BRITAIN First leader Paul Golding has been given a suspended jail sentence after a judge found him guilty of stirring up hate against migrants in Ballymena.
The 37-year-old with an address in Dartford in Kent received a three months jail term, suspended for two years, at Ballymena Magistrates Court on Thursday afternoon where he had been accompanied by around a dozen supporters.
There was a police presence in the courthouse during the contested hearing.
Golding was found guilty of distributing written material in Ballymena on October 20 last year ‘which was abusive or insulting, and having regard to all the circumstances, hatred was likely to be stirred up or fear was likely be aroused thereby’.
The second charge he was convicted of related to October 24 last year regarding him possessing written material ‘which is abusive or insulting, with a view to it being displayed, published, or distributed or included in a programme service, whether by yourself or another, and having regard to all the circumstances, hatred was likely to be stirred up or fear was likely to be aroused thereby’.
A co-accused – Lee Brown (29), of Shore Crescent in Belfast – was convicted of the one charge he faced – distributing written material at Moat Road in the Harryville area of Ballymena which was ‘threatening, abusive or insulting intending thereby to stir up hatred or arouse fear or having regard to all the circumstances hated was likely to be aroused thereby’.
The court ordered that seized leaflets should be forfeited and destroyed.
The charges followed Golding’s arrest on Wednesday 24 October, 2018.
Golding had visited Ballymena in the previous weeks in relation to the Far Right group which he leads.
Britain First held rallies in the County Antrim town.
Golding spoke at the first rally but police bail conditions prevented him from attending the second rally.
Britain First had gone to Ballymena when tensions had increased regarding aspects of foreign migration to the town at a time when there were many references to the ‘Roma’ community in particular.
At the centre of the court case was a leaflet which was distributed ahead of the second Britain First rally which had the title: ‘Stop the influx of migrants into Ballymena …now!’
The court heard the leaflet began with a line saying: ‘The people of Ballymena are furious at the massive influx of gypsy migrants from eastern Europe’.
The court was told the leaflet made a number of allegations including that ‘anti-social behaviour has become commonplace and there have been attacks by migrants on local residents’.
The leaflet claimed houses had been ‘handed out to bus loads of these migrants’.
The pamphlet also alleged ‘Most of these migrants are given benefits’.
The leaflet invited people to attend a Britain First rally in Ballymena on October 27 last year.
District Judge Nigel Broderick said he had read arguments submitted by the prosecution and defence who had agreed the defendants did not deny possessing or distributing the lealfet.
Golding’s defence barrister Mark Farrell told the court the leaflet was connected to a political ideology and although the contents may be “unattractive” to many and the language was “unparlamentary”, “forceful”, “exaggerated” and “inflated” the aim of the leaflet was to encourage residents from a particular part of Ballymena to attend a rally to put pressure on politicians to take action regarding a “perceived problem over immigration”.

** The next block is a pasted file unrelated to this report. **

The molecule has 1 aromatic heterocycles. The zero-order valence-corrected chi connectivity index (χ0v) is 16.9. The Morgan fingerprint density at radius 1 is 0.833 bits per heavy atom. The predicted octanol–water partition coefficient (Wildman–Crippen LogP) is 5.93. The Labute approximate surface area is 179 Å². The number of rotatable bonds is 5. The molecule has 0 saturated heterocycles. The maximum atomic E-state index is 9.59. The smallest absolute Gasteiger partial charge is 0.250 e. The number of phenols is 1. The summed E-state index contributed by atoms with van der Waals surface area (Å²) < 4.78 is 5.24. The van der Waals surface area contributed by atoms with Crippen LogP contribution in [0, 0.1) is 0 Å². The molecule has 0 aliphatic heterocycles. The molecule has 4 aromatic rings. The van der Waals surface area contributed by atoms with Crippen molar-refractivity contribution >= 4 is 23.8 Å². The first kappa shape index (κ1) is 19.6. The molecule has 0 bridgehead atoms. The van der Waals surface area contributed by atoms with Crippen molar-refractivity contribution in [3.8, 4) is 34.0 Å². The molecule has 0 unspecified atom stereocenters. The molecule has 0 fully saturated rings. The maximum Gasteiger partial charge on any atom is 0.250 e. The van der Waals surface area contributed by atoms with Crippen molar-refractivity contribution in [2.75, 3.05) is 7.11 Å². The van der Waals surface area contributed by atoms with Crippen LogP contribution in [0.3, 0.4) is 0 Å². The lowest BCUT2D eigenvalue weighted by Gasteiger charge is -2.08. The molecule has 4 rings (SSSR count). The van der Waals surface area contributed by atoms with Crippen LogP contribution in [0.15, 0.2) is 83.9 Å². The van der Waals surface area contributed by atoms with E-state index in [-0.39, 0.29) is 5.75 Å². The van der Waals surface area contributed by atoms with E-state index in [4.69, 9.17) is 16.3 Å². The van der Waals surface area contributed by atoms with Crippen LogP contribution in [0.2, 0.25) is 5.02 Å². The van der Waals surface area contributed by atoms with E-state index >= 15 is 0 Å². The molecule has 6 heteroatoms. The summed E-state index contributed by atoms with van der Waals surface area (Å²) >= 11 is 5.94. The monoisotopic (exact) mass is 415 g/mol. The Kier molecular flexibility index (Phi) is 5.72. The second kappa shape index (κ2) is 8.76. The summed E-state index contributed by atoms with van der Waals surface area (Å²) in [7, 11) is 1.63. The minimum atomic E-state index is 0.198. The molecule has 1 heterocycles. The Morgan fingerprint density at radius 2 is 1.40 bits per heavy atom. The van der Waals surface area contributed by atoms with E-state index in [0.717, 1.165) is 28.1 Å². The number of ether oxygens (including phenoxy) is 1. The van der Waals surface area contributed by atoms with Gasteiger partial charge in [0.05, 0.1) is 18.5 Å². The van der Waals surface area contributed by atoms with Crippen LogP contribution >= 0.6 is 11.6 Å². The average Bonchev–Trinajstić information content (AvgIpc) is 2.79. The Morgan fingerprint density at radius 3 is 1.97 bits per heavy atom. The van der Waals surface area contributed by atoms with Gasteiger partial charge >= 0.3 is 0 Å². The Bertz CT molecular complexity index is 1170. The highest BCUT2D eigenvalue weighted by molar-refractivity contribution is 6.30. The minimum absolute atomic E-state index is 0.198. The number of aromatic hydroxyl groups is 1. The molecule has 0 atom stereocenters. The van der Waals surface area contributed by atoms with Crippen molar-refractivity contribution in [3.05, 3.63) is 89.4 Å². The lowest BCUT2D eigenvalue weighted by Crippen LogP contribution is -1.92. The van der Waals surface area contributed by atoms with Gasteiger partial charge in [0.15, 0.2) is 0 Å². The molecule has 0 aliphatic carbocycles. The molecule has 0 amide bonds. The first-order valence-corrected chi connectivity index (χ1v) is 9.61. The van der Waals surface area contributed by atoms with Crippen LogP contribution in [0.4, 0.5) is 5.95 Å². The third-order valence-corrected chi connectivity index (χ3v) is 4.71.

He said the ultimate aim of the leaflet was to hold a lawful meeting.
The barrister said the leaflet was not inciting or threatening violence and although he said the language may be considered by some to be “unpleasant” this was a society of “free speech”.
Brown’s defence barrister Andrew Moriarty said the pamphlet was “not a call to arms or civic unrest, it’s a political document” and he said there was no evidence of any complaint having been made regarding the leaflets “by the community in question”.
He said there had been “no aggression” as a result of the leaflet.
He added: “We are dealing with language which a good many people will no doubt find offensive, repugnant, but that doesn’t mean the people who hold these views can’t express them. The courts need to be very careful not to criminalise speech”.
Mr Moriarty said a conviction could have a “chilling effect” on “freedom of speech in the United Kingdom”.
Both accused chose not to give evidence on their own behalf at the hearing.
In finding both accused guilty, Judge Broderick said the defence case essentially had been that although some might find references in the leaflet “unpalatable” they did not meet the test of being ‘threatening, abusive or insulting’.
The judge said he accepted that the leaflet was “not explicitly threatening” but in his view the reference to what was referred to as ‘gypsy migrants’ in connection with a number of issues did meet the test of being “abusive and or insulting”.
The judge also found that the leaflet also met the next test that it stirred up hatred and fear as the reference to ‘gypsy migrants’ constituted an “ethnic or national group”.
In mitigation, Mark Farrell said there was no direct evidence the leaflet had any impact “in terms of public order” and the distribution of the leaflets was not targeted at members of the minority referred to.
Sentencing Golding, Judge Broderick said they were “serious matters” as the leaflet was designed to stir up hatred and/or fear but that thankfully there was no evidence that anyone was the victim of violence as a result of the leaflet.
Golding was given bail on the sum of £500 pending appeal.
Brown’s sentence was put back to the end of July for a pre-sentence report.
Afterwards Golding declined to speak to the media, only making a reference to “fake news”.